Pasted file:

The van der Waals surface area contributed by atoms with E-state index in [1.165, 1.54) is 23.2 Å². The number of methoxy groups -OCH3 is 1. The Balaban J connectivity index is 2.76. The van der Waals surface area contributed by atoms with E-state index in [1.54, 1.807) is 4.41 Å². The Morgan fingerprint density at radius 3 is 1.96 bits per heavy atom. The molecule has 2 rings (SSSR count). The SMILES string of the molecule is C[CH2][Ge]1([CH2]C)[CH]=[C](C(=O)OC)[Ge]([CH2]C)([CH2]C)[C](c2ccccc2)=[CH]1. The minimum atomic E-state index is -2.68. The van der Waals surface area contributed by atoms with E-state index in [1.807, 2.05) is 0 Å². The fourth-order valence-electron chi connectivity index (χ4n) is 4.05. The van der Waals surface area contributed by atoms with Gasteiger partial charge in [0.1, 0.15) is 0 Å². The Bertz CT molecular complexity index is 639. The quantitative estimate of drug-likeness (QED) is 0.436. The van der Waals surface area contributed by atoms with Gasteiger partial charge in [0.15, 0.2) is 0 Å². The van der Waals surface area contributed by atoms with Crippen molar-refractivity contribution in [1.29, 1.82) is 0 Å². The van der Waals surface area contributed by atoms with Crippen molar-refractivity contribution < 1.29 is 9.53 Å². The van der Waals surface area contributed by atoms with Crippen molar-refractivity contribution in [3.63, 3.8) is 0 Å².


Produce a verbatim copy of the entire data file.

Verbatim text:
The van der Waals surface area contributed by atoms with E-state index in [1.165, 1.54) is 23.2 Å². The number of methoxy groups -OCH3 is 1. The Balaban J connectivity index is 2.76. The van der Waals surface area contributed by atoms with E-state index in [1.54, 1.807) is 4.41 Å². The Morgan fingerprint density at radius 3 is 1.96 bits per heavy atom. The molecule has 2 rings (SSSR count). The SMILES string of the molecule is C[CH2][Ge]1([CH2]C)[CH]=[C](C(=O)OC)[Ge]([CH2]C)([CH2]C)[C](c2ccccc2)=[CH]1. The minimum atomic E-state index is -2.68. The van der Waals surface area contributed by atoms with E-state index in [1.807, 2.05) is 0 Å². The fourth-order valence-electron chi connectivity index (χ4n) is 4.05. The van der Waals surface area contributed by atoms with Gasteiger partial charge in [0.1, 0.15) is 0 Å². The Bertz CT molecular complexity index is 639. The quantitative estimate of drug-likeness (QED) is 0.436. The van der Waals surface area contributed by atoms with Gasteiger partial charge in [0.15, 0.2) is 0 Å². The van der Waals surface area contributed by atoms with Crippen molar-refractivity contribution in [1.29, 1.82) is 0 Å². The van der Waals surface area contributed by atoms with Crippen molar-refractivity contribution < 1.29 is 9.53 Å². The van der Waals surface area contributed by atoms with Crippen molar-refractivity contribution in [3.63, 3.8) is 0 Å².